With the surge of baby bump announcements happening around me recently, I thought it would be a good time to look at what we can do to help set our dogs up for the arrival of a new baby.
If you have recently found out that you are expecting, then congratulations to you and your family! I hope you have a safe and healthy delivery.
When babies come into the mix, as much as we like to think that the routine for our dogs is not going to change, it will. There are no two ways about it, but it doesn’t mean that your dog has to miss out either or struggle when their usual routine falls short of their expectations.
What we want to be doing is preparing our dogs for those changes that will inevitably take place, so that it causes little upset to our furry friend. By putting in the work now, ahead of the arrival time, we can help our dogs adjust and thrive in a new routine.
One of the best things that you can do for your dog is to help prepare them for the changes that are going to happen. Don’t leave this to the last minute as adapting to changes takes time.
Here are my 7 top tips to help set your dog up for success when it comes to expecting and introducing a baby.
1 - Reduce the dog's exercise. As much as you want to believe that you will still be able to manage a dog's daily exercise routine, things will happen that can prevent you from fulfilling this. After birth, especially complicated births, there is going to be a recovery period for mum which can prevent you from being able to exercise.
Also, if you don’t know it yet, you will be sleep deprived. In the first few weeks of having a newborn baby it is a case of survival and getting through each day until a routine falls into place with the baby. There will be days where you are simply too tired to want to get up and take the dog out for a walk.
The weather also may not be favourable, and though previously you may have walked the dog in all weathers, you may feel a bit different to taking a newborn out in the snow or when it is raining heavily.
If this change has not been put in place prior to the baby arriving and the dog is in a routine of expecting to go for a walk each day and then that walk doesn’t happen, it can have an affect on the dogs behaviour.
For some dogs a sudden change in routine can cause anxiety, stress and/or over arousal issues. As a result, this may create unwanted behaviours such as destroying something they shouldn't, pacing, whining and jumping all over the place.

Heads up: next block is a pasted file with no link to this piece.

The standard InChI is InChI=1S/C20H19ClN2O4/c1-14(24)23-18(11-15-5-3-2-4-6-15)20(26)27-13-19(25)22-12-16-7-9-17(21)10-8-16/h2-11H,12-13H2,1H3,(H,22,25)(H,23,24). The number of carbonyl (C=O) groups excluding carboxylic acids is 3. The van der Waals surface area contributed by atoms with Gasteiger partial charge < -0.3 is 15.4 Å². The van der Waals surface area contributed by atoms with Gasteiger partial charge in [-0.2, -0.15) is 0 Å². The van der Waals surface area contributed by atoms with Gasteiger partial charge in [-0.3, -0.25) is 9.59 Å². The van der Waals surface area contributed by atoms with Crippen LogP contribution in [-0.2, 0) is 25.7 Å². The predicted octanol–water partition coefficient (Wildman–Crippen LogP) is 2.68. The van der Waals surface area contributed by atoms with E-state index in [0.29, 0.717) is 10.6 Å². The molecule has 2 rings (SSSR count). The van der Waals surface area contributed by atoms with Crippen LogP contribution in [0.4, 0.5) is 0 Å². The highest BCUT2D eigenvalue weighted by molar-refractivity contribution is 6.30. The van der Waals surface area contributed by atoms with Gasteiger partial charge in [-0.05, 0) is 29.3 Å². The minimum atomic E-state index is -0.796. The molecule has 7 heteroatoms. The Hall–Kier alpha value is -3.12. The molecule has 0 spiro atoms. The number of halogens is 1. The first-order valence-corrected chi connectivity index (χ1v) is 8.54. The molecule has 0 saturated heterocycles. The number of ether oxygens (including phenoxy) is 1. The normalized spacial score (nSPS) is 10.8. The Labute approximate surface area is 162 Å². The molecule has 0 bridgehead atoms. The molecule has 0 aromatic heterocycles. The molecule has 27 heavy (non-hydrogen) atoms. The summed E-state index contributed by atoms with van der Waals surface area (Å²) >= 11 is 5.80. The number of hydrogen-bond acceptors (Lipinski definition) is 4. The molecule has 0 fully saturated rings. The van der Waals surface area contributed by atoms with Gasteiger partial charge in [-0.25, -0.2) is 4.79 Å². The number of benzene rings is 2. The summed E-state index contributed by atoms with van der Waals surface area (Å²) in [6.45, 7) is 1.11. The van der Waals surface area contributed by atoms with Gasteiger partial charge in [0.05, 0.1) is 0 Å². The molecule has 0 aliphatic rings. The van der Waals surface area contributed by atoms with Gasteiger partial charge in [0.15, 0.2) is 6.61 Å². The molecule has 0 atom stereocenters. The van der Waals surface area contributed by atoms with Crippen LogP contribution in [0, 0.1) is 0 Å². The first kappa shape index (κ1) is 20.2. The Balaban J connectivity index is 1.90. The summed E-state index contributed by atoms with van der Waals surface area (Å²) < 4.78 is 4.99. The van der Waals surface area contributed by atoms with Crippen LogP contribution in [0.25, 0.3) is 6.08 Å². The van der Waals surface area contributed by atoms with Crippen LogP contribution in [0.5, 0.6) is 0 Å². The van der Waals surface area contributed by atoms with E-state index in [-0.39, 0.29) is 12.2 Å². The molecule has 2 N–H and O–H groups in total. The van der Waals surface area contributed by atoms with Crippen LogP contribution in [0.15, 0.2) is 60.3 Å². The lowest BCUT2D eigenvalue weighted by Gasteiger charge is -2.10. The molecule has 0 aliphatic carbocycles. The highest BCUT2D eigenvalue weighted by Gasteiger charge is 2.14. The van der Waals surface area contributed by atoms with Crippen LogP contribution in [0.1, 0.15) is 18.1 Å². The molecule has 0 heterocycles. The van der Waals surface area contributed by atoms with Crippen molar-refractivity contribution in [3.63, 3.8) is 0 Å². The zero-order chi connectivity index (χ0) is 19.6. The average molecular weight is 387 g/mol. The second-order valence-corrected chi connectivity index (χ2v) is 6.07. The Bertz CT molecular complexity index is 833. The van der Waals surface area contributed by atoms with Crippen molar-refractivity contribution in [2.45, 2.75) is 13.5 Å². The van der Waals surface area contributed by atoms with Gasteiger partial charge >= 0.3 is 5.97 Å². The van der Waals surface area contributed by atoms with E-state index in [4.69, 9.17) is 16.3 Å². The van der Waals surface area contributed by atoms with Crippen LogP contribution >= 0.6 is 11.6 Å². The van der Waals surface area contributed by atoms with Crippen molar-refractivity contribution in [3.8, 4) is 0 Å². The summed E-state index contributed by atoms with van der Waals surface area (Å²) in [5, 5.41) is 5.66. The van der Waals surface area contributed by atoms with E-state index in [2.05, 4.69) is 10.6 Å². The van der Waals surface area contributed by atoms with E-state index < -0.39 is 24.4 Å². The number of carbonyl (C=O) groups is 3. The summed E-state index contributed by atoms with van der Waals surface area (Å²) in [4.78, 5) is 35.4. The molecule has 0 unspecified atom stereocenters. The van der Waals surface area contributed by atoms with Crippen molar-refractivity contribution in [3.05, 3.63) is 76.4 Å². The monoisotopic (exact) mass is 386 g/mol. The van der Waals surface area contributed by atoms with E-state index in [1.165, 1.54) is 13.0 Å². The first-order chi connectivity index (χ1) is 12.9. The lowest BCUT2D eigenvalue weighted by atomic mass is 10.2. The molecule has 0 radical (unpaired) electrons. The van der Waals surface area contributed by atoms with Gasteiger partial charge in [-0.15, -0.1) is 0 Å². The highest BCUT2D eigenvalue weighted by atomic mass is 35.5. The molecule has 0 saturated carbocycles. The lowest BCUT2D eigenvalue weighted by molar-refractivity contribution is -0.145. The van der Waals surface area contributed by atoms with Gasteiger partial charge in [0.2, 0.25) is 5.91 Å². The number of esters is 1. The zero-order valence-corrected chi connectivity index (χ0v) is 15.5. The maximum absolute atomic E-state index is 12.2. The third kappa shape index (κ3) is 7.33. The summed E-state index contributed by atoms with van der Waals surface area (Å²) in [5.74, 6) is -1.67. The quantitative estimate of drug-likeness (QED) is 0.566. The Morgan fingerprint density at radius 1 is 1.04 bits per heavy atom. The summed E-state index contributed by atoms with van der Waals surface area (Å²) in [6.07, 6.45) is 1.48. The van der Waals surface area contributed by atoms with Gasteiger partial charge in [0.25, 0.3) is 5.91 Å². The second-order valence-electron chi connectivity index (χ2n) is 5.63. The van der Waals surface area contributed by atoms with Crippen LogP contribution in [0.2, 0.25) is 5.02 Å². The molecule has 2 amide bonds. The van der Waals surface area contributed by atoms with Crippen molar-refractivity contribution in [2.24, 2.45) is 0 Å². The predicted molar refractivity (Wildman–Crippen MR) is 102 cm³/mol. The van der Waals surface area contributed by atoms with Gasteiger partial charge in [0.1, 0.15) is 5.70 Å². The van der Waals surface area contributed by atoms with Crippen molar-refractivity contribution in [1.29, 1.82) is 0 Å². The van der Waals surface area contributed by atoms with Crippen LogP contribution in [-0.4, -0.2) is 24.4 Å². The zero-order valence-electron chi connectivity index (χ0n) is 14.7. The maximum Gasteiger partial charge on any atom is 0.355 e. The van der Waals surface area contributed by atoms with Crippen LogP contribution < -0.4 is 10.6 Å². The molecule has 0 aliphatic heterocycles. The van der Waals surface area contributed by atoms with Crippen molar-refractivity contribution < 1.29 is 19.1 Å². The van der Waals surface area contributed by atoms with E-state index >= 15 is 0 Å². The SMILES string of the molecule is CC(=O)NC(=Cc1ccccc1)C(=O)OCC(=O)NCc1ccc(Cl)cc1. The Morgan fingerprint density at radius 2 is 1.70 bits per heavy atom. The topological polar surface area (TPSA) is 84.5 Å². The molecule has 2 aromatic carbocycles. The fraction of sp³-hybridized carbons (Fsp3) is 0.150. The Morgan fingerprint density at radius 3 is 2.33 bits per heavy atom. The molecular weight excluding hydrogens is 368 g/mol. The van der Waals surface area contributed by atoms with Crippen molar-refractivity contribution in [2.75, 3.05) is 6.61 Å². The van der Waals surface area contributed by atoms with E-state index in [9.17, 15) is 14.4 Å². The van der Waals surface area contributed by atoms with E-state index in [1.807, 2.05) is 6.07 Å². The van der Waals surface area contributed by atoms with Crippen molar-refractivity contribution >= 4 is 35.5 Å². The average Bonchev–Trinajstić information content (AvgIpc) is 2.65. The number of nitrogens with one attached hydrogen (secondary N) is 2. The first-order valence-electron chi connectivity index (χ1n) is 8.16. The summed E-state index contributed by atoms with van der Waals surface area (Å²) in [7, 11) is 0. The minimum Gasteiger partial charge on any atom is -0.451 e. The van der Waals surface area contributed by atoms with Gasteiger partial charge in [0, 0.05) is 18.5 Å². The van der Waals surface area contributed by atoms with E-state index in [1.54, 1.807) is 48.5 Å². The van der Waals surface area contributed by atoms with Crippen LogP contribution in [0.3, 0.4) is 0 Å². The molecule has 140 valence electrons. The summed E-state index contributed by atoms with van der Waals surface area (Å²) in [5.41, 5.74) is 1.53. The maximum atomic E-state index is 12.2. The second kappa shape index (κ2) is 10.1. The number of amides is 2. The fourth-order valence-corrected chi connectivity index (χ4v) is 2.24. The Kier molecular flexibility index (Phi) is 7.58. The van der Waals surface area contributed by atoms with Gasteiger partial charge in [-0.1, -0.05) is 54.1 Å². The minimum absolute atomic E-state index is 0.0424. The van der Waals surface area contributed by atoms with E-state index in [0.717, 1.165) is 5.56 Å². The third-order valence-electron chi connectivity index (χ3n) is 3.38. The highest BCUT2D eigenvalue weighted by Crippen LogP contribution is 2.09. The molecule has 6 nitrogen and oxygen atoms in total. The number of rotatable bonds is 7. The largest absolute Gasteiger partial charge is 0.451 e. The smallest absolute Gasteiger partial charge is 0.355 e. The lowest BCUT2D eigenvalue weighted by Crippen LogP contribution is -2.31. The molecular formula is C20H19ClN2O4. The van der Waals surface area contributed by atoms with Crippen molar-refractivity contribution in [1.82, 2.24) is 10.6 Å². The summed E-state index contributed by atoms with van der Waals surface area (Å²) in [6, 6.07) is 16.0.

And believe me, when you are super tired and have your hands full managing a crying baby, it is going to be hard to deal with the dog's behaviour too. So start reducing the dog's amount of exercise.
This moves me nicely onto my next step.
(We want less of this)
2 - Change up the exercise routine. If your dog expects a walk at a certain time every day or it is used to a certain form of exercise, ie, running, then you want to start varying when the dog is walked, the type of exercise that they are receiving and the length of time the dog is being exercised for.
We want to help get the dog used to the fact that at 5pm everyday they may not get a walk. Start changing the times around and try to be unpredictable with this, as we don’t want to be setting a dog into another set routine. Go for a walk one day in the morning, the next day at night, skip a day of exercise and then do an afternoon walk on the fourth day.
We want to vary the type of walk or exercise the dog gets too. The walks may not always be a trip in the car and down to the beach. Some days may be a simple walk around the block where the dog is kept on the lead, and is not always so fast paced and all about the running.
We also want to vary the length of time the dog is being exercised, especially if your dog is used to walking a certain distance or a set amount of time. Once you have a baby, you may not always be able to fulfil that routine.
I see this a lot with new parents: In the lead up to the birth of the baby, parents want to spend as much time as they can with the dog and tend to go for long walks. Then suddenly the baby is here and that simply isn't possible which creates frustration, stress, anxiety and can lead to behaviour problems in the dog.
So do an hour's walk one day, but the next day it may only be 20 minutes, followed by a rest day. Then the fourth day the dog may get a 40 minute walk.
I know humans like routine, but the unpredictability will help set your dog up for what is to come.
3 - Increase rest, sleep and overall calmness. With reducing exercise sometimes we can fall into the pitfall of providing lots of other ways to keep them busy. As much as we can and should include other forms of enrichment to stimulate our dog, we also want to show them that resting and sleep is ok too.
I always recommend to my clients that they provide their dog with its own space. A space that the dog can take themselves off to and rest when needed. Because when you have a newborn, especially in the first few weeks, it's going to be hectic.
You are more than likely going to be surrounded by friends and families. You will also be surrounded by gifts and food, (if this is your first child and you don’t know yet, everyone likes to make sure the mother is being fed well!). Add on top the baby on your lap, bottles, nappies and clothes being at your side, there is going to be little space around you for the dog at times too.